• Does it look like a ticket to you?
  • There were no notices up about the change of ticket.
  • How do you sort out today’s ticket from yesterday’s?
  • What if you’re partially sighted?

I thought the machine had failed and curt off the ticket early.

So I tried again. With the same result!

I then tried the Ticket Office for an explanation, but the guy just played stumm, as Deutsche Bahn employees always do, when they know, there’s been a customer relations failure.

I did ascertain, that I had to put the ticket in a machine to validate it before travelling.

I did think about not doing this, so that I would get arrested on the train, but in the end, I can’t remember whether I did.

However, as tickets were not checked on the train, it didn’t matter.

It is the most arrogant system of ticketing I’ve ever found.

When I got home, I found I had been charge for two tickets.

My bank;Nationwide are trying to refuse one of the psyments.

I’ll update this post, to give you the result of their argument.

 

 

 

April 4, 2019 Posted by | Finance, Transport | , , , | 2 Comments

DfT Urged To Make Operators Reveal If Trains Are Electric Or Diesel Due To Carbon Concerns

The title of this post is the same as that of this article on |Engineering And Technology.

This is the first paragraph.

Nearly half of rail passengers would like to know how their trains are powered according to a new poll of 1,025 regular rail users from train ticket retailer Loco2.

I think that loco2 are on the right track.

London And Birmingham

For instance take the route between London and Birmingham, where you have three different train operators.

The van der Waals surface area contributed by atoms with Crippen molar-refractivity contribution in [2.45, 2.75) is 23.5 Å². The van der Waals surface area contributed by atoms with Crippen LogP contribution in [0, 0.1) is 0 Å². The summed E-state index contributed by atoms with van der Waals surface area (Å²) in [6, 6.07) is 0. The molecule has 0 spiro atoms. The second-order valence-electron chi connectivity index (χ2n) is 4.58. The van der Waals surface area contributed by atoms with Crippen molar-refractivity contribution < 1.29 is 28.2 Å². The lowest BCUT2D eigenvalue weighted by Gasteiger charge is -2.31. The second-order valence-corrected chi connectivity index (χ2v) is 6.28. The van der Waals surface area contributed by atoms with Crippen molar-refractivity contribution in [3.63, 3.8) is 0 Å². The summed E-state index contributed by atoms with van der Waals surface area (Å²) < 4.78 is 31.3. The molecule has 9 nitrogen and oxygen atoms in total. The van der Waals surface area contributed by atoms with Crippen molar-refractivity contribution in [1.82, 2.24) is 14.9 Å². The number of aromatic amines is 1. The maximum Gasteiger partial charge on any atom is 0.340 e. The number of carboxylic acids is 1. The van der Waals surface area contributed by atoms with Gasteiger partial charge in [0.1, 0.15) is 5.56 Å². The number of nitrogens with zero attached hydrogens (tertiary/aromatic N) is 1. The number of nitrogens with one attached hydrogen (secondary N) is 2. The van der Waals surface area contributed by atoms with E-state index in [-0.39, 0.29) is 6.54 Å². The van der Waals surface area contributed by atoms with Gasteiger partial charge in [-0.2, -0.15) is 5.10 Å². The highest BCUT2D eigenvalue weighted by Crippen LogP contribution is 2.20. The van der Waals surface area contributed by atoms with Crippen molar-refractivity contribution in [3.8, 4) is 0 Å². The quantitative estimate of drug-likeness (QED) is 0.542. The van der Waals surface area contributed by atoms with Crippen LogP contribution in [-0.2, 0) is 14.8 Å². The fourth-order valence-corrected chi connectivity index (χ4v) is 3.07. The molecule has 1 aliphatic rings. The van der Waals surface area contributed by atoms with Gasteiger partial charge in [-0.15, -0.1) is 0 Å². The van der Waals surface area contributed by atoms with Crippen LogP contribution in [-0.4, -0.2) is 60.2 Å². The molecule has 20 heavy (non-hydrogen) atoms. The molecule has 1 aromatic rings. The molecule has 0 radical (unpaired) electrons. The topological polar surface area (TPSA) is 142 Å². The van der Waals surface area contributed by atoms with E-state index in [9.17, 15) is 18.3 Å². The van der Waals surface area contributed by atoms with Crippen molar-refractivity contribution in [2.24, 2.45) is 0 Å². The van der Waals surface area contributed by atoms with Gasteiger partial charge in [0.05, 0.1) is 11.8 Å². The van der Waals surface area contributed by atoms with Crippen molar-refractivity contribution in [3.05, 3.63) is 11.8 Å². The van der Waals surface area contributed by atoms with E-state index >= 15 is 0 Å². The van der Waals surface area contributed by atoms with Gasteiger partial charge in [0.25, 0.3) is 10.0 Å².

• Virgin Trains – 125 mph electric trains between London Euston and Birmingham New Street stations – Fast, cramped and the most expensive
  • West Midland Trains – 110 mph electric trains between London Euston and Birmingham New Street stations – Slower, more space and reasonably priced
  • Chiltern Railways – 100 mph diesel trains between London Marylebone and Birmingham Moor Street stations – Slower, most comfortable and reasonable priced

If I need to get to Birmingham in a hurry, a use Virgin, but if I want a comfortable journe at a lower pricey, where I can spread my paper on a large table, I take Chiltern.

Those that pay the money make their choice.

Knowing the carbon footprint might persuade some passengers to take a particular train operating company, but I think it would have an effect on train operating companies, if they were perceived to have a low carbon rating.

In my example, the only diesel operator of the three; Chiltern Railways, probably can’t switch to electric traction, as electrifying the route would be prohibitively expensive.

  • They can offset their carbon footprint, by perhaps planting trees.
  • There will also be technology that will cut their diesel consumption.

After that it’s down to the strength of their marketing.

London And Scotland

The competition for trains between London and Scotland is the airlines.

Publishing carbon footprints would favour the trains, as there is a lot of electrification on Scottish routes.

The Man In Seat 61 gives his view on this page of his web site.

 

February 11, 2019 Posted by | Transport | , , , , | Leave a comment

Monetarising The Freedom Pass

I find my Freedom Pass extremely valuable and I’m extremely grateful for it, as I can’t drive after a serious stroke, that left me with eyesight problems.

But I feel Freedom Pass use could be expanded, to improve the efficiency of London’s transport network and generate some much needed cash flow for Transport for London.

Some Principles

What I am proposing here will obey these principles.